* Offer could help defuse patent war with Apple
* Could help Samsung avoid hefty fine
By Foo Yun Chee
BRUSSELS, Oct 17 Samsung Electronics
has offered to stop taking rivals such as Apple Inc to
court over patent disputes in a move which EU antitrust
regulators hope will end the so-called patent war between tech
companies in Europe.
Samsung's proposal, which may help defuse a long-running
patent war between the world's two biggest smartphone makers,
comes after the European Commission said last year that its
patent lawsuits broke EU antitrust rules.
It may help Samsung avert a possible fine that could reach
Samsung and Apple are battling each other in courts in more
than 10 countries, as they vie for control of the lucrative
mobile market. Samsung's mobile devices unit accounts for about
two-thirds of its total profit.
"Samsung has offered to abstain from seeking injunctions for
mobile SEPs (standard essential patents) for a period of five
years against any company that agrees to a particular licensing
framework," the Commission said in a statement.
Standard essential patents are central to smartphones and
tablets, and are supposed to be licensed broadly and
The EU watchdog said Samsung proposed a 12-month negotiating
period with companies keen to use its patents, and that it was
willing to let a court or an arbitrator set a fair and
non-discriminatory fee if the talks failed.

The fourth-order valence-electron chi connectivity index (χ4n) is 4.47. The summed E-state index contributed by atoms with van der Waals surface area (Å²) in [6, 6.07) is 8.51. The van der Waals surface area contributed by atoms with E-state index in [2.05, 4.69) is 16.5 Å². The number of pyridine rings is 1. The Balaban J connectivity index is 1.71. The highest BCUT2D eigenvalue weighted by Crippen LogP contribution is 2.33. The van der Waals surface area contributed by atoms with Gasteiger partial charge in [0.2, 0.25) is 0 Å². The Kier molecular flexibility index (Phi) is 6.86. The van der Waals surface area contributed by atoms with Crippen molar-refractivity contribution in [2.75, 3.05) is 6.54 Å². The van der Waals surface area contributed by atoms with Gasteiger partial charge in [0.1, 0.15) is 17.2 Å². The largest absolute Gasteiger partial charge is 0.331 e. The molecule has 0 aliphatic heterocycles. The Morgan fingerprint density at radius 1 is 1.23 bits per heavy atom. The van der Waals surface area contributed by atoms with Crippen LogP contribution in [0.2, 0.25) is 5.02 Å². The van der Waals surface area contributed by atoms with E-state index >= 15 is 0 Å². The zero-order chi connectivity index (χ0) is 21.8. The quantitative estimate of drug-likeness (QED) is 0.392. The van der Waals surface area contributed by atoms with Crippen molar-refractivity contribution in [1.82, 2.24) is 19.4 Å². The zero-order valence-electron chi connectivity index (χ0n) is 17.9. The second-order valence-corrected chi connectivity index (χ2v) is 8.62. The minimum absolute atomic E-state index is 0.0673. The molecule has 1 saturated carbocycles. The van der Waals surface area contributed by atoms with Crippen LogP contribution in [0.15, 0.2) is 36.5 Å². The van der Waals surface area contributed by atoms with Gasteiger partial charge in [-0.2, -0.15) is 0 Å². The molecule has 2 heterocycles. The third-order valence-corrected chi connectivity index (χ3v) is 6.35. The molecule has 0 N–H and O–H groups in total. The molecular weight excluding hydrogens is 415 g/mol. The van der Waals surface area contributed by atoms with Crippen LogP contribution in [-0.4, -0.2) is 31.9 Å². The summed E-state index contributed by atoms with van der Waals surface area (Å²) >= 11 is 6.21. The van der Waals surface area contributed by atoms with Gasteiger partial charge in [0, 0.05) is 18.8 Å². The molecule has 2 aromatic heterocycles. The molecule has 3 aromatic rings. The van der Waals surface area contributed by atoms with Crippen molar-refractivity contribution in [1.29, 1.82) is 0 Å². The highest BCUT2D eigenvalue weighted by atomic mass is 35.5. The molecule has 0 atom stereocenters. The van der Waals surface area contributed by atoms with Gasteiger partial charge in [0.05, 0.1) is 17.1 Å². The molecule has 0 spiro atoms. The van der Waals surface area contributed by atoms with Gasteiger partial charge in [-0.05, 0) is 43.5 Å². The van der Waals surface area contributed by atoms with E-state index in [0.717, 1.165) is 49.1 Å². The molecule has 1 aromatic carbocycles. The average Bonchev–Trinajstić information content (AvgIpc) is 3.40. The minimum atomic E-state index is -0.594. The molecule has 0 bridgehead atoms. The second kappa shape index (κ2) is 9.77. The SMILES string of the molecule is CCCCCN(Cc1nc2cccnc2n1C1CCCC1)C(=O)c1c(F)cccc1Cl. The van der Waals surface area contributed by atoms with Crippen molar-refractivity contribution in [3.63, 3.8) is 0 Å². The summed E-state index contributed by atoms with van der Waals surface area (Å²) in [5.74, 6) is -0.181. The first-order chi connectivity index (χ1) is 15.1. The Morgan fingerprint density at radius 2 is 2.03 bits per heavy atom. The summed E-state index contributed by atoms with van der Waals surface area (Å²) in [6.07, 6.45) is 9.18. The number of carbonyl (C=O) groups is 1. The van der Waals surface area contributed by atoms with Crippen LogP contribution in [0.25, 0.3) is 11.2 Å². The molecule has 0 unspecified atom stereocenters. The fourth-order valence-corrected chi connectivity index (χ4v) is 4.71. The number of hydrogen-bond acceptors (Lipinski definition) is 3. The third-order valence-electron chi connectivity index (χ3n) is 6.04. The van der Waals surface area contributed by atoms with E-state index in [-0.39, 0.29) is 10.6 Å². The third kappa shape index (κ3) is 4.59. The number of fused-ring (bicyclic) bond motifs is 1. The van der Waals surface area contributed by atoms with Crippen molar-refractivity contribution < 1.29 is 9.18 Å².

The Commission said interested parties had a month to
comment on Samsung's proposal.
The South Korean company said: "Samsung is committed to fair
and reasonable licensing of our technologies and believes a
balanced approach to patent licensing will promote innovations
to the benefit of consumers and the industry."
Apple declined to comment.
Some antitrust lawyers said the Samsung proposal could
strengthen patent seekers' positions.
"The real issue here is the balance of power in licence
negotiations. It may be that companies seeking licences are not
willing to pay a reasonable fee, knowing that the patent holder
is obliged to grant the licence," said Alec Burnside, managing
partner at Cadwalader, Wickersham & Taft.
"It is unsatisfactory simply to say that patent holders
can't take injunctions. It affects the balance of power in the
negotiations. There is nothing inherently wrong in patentees
enforcing their rights," he said.
The Commission, which also charged Google's
Motorola Mobility with a similar anti-competitive practice in
May, said the Samsung case would bring clarity to the mobile
Microsoft, which has filed a complaint about
Motorola with the Commission, pledged last year not to seek
injunctions against licensees.
The United States earlier this month banned the sale of some
older Samsung smartphones and tablets because the devices
infringe Apple's patents.